She had rented 20 tin-shed rooms in the slum along with her joint family. Her rickshaw-puller husband, who frequently falls ill, was sitting some distance away
Suma, a resident of Jhilpar slum in Mirpur 7, was found sitting in front of the burnt remains of her house with her 6-year-old son on her lap after Friday’s fire.
She had rented 20 tin-shed rooms in the slum along with her joint family. Her rickshaw-puller husband, who frequently falls ill, was sitting some distance away.
“My child and I were sleeping when the fire started. My husband rushed into the room and woke us, telling us to run for our lives,” she told Dhaka Tribune.
“We spent the whole night on the road. I only managed to save my boy. We had ten thousand taka in our room, which I had saved by working as domestic help, as well as a television,” she added.
At this point, Suma was interrupted by her son, who said: “You could have at least saved the TV. Only the TV.”
Wiping a tear from her eye, Suma did not speak to this correspondent further.
Helal, another resident of the slum, similarly sat in front of the remains of his three tin-shed houses throughout the night.
He had come to Dhaka from Bhola when he was a child, and had saved up some money by driving a rickshaw for the past three decades.
“Whatever I had has been finished by the fire. I managed to save nothing other than my three children, my wife, and my own life,” he said.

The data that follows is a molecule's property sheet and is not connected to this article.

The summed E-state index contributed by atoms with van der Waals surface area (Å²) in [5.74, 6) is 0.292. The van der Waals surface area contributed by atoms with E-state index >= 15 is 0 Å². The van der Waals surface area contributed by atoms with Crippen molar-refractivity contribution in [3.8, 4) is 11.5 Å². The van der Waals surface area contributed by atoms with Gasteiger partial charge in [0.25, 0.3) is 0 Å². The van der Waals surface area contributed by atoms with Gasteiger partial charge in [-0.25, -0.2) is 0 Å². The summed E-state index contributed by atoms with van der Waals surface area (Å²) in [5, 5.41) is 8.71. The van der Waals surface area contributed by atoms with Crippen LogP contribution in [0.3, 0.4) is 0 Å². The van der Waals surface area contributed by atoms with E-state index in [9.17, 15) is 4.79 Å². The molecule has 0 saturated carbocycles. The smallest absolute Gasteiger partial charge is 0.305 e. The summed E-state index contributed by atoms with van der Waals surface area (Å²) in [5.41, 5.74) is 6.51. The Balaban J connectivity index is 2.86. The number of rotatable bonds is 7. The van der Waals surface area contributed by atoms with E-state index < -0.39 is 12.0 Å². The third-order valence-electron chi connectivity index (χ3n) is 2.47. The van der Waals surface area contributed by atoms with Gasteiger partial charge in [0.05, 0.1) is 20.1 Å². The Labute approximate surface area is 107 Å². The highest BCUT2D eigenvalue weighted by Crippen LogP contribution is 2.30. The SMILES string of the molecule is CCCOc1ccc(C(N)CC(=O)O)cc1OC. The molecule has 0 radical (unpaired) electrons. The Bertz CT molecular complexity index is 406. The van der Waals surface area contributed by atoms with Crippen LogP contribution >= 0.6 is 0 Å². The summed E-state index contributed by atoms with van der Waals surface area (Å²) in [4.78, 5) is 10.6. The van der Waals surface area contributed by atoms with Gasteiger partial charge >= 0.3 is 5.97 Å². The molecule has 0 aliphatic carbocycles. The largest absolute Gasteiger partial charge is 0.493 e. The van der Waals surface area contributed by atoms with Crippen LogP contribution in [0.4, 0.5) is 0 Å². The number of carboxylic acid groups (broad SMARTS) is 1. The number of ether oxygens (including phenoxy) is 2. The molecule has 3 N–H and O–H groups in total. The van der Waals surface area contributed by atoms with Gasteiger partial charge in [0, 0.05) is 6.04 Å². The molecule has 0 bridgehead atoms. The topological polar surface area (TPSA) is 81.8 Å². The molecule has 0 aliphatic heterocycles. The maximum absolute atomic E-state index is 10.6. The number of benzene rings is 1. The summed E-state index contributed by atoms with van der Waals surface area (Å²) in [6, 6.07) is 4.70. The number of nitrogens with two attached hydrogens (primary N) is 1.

Helal added that his rickshaw had been stolen two and a half months ago. “I have no way to live. Where would I go? What should I do? That is why I am sitting here, lonely.”
One of the few people who were found to be in relatively good spirits was Mehedi Hasan. Although he has lost most of his belongings, he had initially thought that he had lost so much more.
“I was not in the slum and when I arrived and saw the flames, I thought my wife and son had both been killed. Fortunately, I managed to find them both alive,” he said.
Being a garment worker, Mehedi had saved up a significant amount of money and their house had been furnished with a bed, refrigerator, and other furniture.
“I keep asking myself why I was living in such a place. I had saved up lakhs of taka and bought a lot of things, but I was living in such a place that I couldn’t save anything from the fire,” he lamented.
Some of the slum residents were seen on footpaths beside the slum, having salvaged their metal furniture. Among them was Khaleda Begum and her two children, along with a metal cot and rack.
Although she had managed to salvage the cot and rack, Khaleda was unsure where to actually keep them.
“A river had washed away our house, so we shifted here. Now a fire has taken away what we had left. My jewelry is lost, and I have no more clothes to wear other than that on my back,” she said.
Some of the slum residents spent the night at schools near the slum. Abdul Majid, an older slum-dweller, was seen trying to sleep inside a classroom of Bangabandhu Bidyaniketon.
His wife said he had been unable to sleep as he was worried about what they would do now.
As many as 3,000 families were affected by the fire, with hundreds of shanties gutted, according to fire service officials.
Dhaka North City Corporation (DNCC) Mayor Atiqul Islam has said all necessary basic assistance will be given to fire victims of Jhilpar slum in Mirpur 7 until they are rehabilitated.